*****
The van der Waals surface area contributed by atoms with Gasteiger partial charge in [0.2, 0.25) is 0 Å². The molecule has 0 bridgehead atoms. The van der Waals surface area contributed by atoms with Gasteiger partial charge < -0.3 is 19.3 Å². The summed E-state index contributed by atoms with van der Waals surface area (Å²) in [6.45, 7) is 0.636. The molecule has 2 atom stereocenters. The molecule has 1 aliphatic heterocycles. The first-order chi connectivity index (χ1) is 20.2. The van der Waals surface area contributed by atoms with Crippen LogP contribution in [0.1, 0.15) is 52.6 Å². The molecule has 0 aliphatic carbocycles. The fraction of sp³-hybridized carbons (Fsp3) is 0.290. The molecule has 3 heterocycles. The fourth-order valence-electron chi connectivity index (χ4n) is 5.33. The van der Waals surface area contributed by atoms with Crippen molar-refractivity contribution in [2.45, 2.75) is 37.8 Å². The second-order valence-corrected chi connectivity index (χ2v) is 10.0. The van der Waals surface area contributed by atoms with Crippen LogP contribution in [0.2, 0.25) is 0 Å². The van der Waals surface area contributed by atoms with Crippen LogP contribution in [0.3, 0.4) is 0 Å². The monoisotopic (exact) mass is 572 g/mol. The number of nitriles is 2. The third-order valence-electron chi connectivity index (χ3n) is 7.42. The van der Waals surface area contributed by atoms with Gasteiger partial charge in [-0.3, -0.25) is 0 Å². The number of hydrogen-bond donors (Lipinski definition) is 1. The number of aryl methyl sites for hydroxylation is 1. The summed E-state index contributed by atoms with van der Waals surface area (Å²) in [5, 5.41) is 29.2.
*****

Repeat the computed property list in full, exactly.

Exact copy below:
The van der Waals surface area contributed by atoms with Gasteiger partial charge in [0.2, 0.25) is 0 Å². The molecule has 0 bridgehead atoms. The van der Waals surface area contributed by atoms with Gasteiger partial charge < -0.3 is 19.3 Å². The summed E-state index contributed by atoms with van der Waals surface area (Å²) in [6.45, 7) is 0.636. The molecule has 2 atom stereocenters. The molecule has 1 aliphatic heterocycles. The first-order chi connectivity index (χ1) is 20.2. The van der Waals surface area contributed by atoms with Crippen LogP contribution in [0.1, 0.15) is 52.6 Å². The molecule has 0 aliphatic carbocycles. The fraction of sp³-hybridized carbons (Fsp3) is 0.290. The molecule has 3 heterocycles. The fourth-order valence-electron chi connectivity index (χ4n) is 5.33. The van der Waals surface area contributed by atoms with Crippen molar-refractivity contribution in [2.45, 2.75) is 37.8 Å². The second-order valence-corrected chi connectivity index (χ2v) is 10.0. The van der Waals surface area contributed by atoms with Crippen LogP contribution in [0.2, 0.25) is 0 Å². The van der Waals surface area contributed by atoms with Crippen LogP contribution in [0.3, 0.4) is 0 Å². The monoisotopic (exact) mass is 572 g/mol. The number of nitriles is 2. The third-order valence-electron chi connectivity index (χ3n) is 7.42. The van der Waals surface area contributed by atoms with Gasteiger partial charge in [-0.3, -0.25) is 0 Å². The number of hydrogen-bond donors (Lipinski definition) is 1. The number of aryl methyl sites for hydroxylation is 1. The summed E-state index contributed by atoms with van der Waals surface area (Å²) in [5, 5.41) is 29.2.